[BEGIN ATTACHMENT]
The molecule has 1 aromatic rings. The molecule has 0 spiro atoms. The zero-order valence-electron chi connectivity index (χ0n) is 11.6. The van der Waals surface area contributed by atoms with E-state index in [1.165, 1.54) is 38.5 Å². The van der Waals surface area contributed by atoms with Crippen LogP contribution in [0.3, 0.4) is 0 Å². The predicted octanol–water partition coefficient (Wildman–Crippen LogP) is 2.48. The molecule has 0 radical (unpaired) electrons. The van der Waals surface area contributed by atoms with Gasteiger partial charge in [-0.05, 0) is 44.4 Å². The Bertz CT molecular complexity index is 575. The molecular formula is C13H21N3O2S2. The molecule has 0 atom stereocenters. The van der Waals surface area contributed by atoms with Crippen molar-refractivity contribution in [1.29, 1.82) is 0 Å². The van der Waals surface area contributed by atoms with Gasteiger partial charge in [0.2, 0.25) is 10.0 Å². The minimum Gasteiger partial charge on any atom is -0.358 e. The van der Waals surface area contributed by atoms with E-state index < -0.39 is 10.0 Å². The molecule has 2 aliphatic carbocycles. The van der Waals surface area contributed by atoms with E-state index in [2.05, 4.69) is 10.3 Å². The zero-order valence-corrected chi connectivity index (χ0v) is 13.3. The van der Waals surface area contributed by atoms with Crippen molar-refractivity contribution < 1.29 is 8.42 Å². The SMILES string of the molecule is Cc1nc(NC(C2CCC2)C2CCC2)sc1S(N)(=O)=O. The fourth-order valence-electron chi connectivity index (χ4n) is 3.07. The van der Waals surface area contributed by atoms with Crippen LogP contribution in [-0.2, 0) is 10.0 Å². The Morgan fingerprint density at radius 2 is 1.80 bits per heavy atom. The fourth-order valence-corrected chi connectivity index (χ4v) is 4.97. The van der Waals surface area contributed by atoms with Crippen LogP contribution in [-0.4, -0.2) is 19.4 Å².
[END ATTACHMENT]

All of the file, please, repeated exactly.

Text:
The molecule has 1 aromatic rings. The molecule has 0 spiro atoms. The zero-order valence-electron chi connectivity index (χ0n) is 11.6. The van der Waals surface area contributed by atoms with E-state index in [1.165, 1.54) is 38.5 Å². The van der Waals surface area contributed by atoms with Crippen LogP contribution in [0.3, 0.4) is 0 Å². The predicted octanol–water partition coefficient (Wildman–Crippen LogP) is 2.48. The molecule has 0 radical (unpaired) electrons. The van der Waals surface area contributed by atoms with Gasteiger partial charge in [-0.05, 0) is 44.4 Å². The Bertz CT molecular complexity index is 575. The molecular formula is C13H21N3O2S2. The molecule has 0 atom stereocenters. The van der Waals surface area contributed by atoms with Crippen molar-refractivity contribution in [1.29, 1.82) is 0 Å². The van der Waals surface area contributed by atoms with Gasteiger partial charge in [0.2, 0.25) is 10.0 Å². The minimum Gasteiger partial charge on any atom is -0.358 e. The van der Waals surface area contributed by atoms with E-state index < -0.39 is 10.0 Å². The molecule has 2 aliphatic carbocycles. The van der Waals surface area contributed by atoms with E-state index in [2.05, 4.69) is 10.3 Å². The zero-order valence-corrected chi connectivity index (χ0v) is 13.3. The van der Waals surface area contributed by atoms with Crippen molar-refractivity contribution < 1.29 is 8.42 Å². The SMILES string of the molecule is Cc1nc(NC(C2CCC2)C2CCC2)sc1S(N)(=O)=O. The fourth-order valence-electron chi connectivity index (χ4n) is 3.07. The van der Waals surface area contributed by atoms with Crippen LogP contribution in [-0.2, 0) is 10.0 Å². The Morgan fingerprint density at radius 2 is 1.80 bits per heavy atom. The fourth-order valence-corrected chi connectivity index (χ4v) is 4.97. The van der Waals surface area contributed by atoms with Crippen LogP contribution in [-0.4, -0.2) is 19.4 Å².